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Talking With Your Child About Death and Dying

Sample wordings and embedded principles.

Gan Khoon Lay, Noun Project, Public Domain
Source: Gan Khoon Lay, Noun Project, Public Domain

What should you say to your child about death and dying? Of course, that will depend on the child’s age and the parent’s values, but the following might be useful.

How to Tackle Common Conversations About Death and Dying

For three situations, here is sample wording. After each, I present the undergirding thinking and principles.

Your five-year-old sees a relative dying in pain who is living with you. Your child doesn’t ask you about it but you decide to say something.

Sample answer: "It’s hard for me to see Grandpa like this. How about you?" (The child nods.) "Grandpa was unlucky. Even many very old people don't experience that. Is there anything you want to tell or ask me?"

After answering the child's questions, it's OK to change gears. "OK, enough of that. Do you want to [insert pleasant activity that the child would like]?"

That answer acknowledges the parent's feelings, but briefly, and asks a question so the focus is on the child’s needs.

Saying, “Grandpa was unlucky. Even many very old people don't experience that" addresses a child’s likely concern: Will this happen to me? The answer is honest yet reassuring. Again it's brief and ends with a question so the conversation leads where the child wants. And sometimes, the child doesn’t want to explore more and that’s OK. Some people do best by processing in the moment, others later, and still others by suppression and distraction.

Grandpa died and the child asks, “When will I see him again?”

Sample answer: (said in an only moderately sad tone) "You won’t. Most of us live a long time and then we’re done. That’s why we make the most of our time and why Grandpa so enjoyed spending time with you. We can always look at his pictures and talk about him. Do you have a question about all this?”

That answer avoids deception, which later would be discovered and thus reduce trust. The answer works for both atheist and religious people. It avoids discussing the more difficult and not then relevant question of why even some children die. Yet by ending with “Do you have a question about all this?” the door is open to whatever the child might want to know.

Your teen engages in risky behavior, for example, doing drugs or driving aggressively. You express concern. The teen responds with the common young person's denial of mortality: “I’m not going to die. I’m careful. Gimme a break.”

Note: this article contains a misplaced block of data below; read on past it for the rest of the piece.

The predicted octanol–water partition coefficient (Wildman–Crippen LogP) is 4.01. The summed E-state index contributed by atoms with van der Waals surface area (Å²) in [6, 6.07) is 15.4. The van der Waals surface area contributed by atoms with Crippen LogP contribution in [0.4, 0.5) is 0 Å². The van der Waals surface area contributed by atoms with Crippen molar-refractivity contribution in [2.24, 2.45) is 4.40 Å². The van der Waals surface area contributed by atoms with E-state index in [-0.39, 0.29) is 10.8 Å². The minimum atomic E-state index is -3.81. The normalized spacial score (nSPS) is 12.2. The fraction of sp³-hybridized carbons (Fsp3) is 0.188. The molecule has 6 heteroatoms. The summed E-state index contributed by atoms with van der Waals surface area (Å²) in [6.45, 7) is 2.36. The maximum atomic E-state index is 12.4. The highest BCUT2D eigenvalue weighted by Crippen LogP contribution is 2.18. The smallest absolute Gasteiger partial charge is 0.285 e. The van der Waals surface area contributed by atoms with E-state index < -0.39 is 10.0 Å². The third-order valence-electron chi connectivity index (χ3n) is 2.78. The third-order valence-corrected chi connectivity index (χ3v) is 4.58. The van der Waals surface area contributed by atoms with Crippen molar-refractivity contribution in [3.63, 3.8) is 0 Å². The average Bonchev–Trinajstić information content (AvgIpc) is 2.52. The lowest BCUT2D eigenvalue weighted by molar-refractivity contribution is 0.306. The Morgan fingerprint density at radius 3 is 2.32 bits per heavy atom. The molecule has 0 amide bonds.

Sample answer: "You’re right, you probably won’t die, but there’s a reason that car and motorcycle insurance companies charge teen boys much more: They get into more (and more serious) accidents, and if they do, they may die and/or experience agonizing pain. As you know, teens suppress the idea of mortality and think they’ll live forever. Alas, they don't. Plus, I know you love me and don’t want me to worry every time you go out and drive. I’m not the kind of parent who’ll issue a prohibition like, 'One ticket and I take away the keys' but I ask you to think about whether you want to be a safe driver, for your sake, my sake, and because your friends that count will respect you more."

That answer starts with agreement ("I know you probably won't die), making the child feel you won't just arbitrarily be oppositional.

The answer continues with core facts. Then the answer balances that rationality with feeling, head and heart: “I know you love me and don’t want me to worry…”

Saying, “I’m not the kind of parent who’ll issue a prohibition” reminds the teen that the parent isn't unduly severe.

The answer concludes with an ask rather than a demand, citing the benefit to parent and child, including a recognition that teens heavily value what peers think.

Principles to Keep in Mind

Here are a few additional thoughts that can make it easier for you to deal with death and dying, and in turn may help you be your best self when talking with your child.

  • In talking to anyone, but especially children, the goal should be to be truthful while minimizing undue anxiety and sadness.
  • A silver lining in death is that it reminds us that life is finite and thus encourages us to make the most of our time.
  • If the dying process is too painful, there’s usually a way to end it. Increasingly, jurisdictions are allowing physician-assisted death.
  • The idea of death may be less scary if we recognize that after we die, we’ll be no more aware of being dead than we were of being alive before we were born.

The Takeaway

Parent-child conversations about death are among the most difficult. I hope that you'll find at least one idea in this post helpful.

I read this aloud on YouTube.

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